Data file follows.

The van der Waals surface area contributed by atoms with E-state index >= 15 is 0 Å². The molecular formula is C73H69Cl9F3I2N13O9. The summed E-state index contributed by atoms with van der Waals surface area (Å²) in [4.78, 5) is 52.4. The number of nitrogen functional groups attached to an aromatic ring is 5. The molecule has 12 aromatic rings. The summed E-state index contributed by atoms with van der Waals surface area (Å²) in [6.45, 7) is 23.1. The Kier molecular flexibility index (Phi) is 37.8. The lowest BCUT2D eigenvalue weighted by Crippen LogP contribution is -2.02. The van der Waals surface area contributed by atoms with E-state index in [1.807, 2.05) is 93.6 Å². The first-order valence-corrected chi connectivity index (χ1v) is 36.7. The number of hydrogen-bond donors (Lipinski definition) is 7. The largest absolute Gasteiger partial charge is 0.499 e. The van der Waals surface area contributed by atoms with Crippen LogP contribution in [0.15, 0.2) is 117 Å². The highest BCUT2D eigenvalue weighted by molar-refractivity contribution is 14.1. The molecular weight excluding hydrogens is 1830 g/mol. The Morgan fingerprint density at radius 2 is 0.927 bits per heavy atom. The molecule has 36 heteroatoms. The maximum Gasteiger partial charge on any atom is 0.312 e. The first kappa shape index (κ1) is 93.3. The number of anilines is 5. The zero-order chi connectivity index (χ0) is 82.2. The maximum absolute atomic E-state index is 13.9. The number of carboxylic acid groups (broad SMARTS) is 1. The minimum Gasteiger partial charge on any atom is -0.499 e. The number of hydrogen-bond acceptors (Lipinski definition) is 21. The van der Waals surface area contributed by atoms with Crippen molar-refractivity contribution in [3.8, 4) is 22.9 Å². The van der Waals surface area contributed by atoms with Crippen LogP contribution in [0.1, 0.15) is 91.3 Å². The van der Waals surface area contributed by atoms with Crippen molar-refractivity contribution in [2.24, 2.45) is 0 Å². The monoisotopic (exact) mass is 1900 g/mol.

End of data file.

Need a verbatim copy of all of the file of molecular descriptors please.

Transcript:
The van der Waals surface area contributed by atoms with E-state index >= 15 is 0 Å². The molecular formula is C73H69Cl9F3I2N13O9. The summed E-state index contributed by atoms with van der Waals surface area (Å²) in [4.78, 5) is 52.4. The number of nitrogen functional groups attached to an aromatic ring is 5. The molecule has 12 aromatic rings. The summed E-state index contributed by atoms with van der Waals surface area (Å²) in [6.45, 7) is 23.1. The Kier molecular flexibility index (Phi) is 37.8. The lowest BCUT2D eigenvalue weighted by Crippen LogP contribution is -2.02. The van der Waals surface area contributed by atoms with E-state index in [1.807, 2.05) is 93.6 Å². The first-order valence-corrected chi connectivity index (χ1v) is 36.7. The number of hydrogen-bond donors (Lipinski definition) is 7. The largest absolute Gasteiger partial charge is 0.499 e. The van der Waals surface area contributed by atoms with Crippen LogP contribution in [0.15, 0.2) is 117 Å². The highest BCUT2D eigenvalue weighted by molar-refractivity contribution is 14.1. The molecular weight excluding hydrogens is 1830 g/mol. The Morgan fingerprint density at radius 2 is 0.927 bits per heavy atom. The molecule has 36 heteroatoms. The maximum Gasteiger partial charge on any atom is 0.312 e. The first kappa shape index (κ1) is 93.3. The number of anilines is 5. The zero-order chi connectivity index (χ0) is 82.2. The maximum absolute atomic E-state index is 13.9. The number of carboxylic acid groups (broad SMARTS) is 1. The minimum Gasteiger partial charge on any atom is -0.499 e. The number of hydrogen-bond acceptors (Lipinski definition) is 21. The van der Waals surface area contributed by atoms with Crippen molar-refractivity contribution in [3.8, 4) is 22.9 Å². The van der Waals surface area contributed by atoms with Crippen LogP contribution in [0.1, 0.15) is 91.3 Å². The van der Waals surface area contributed by atoms with Crippen molar-refractivity contribution in [2.24, 2.45) is 0 Å². The monoisotopic (exact) mass is 1900 g/mol.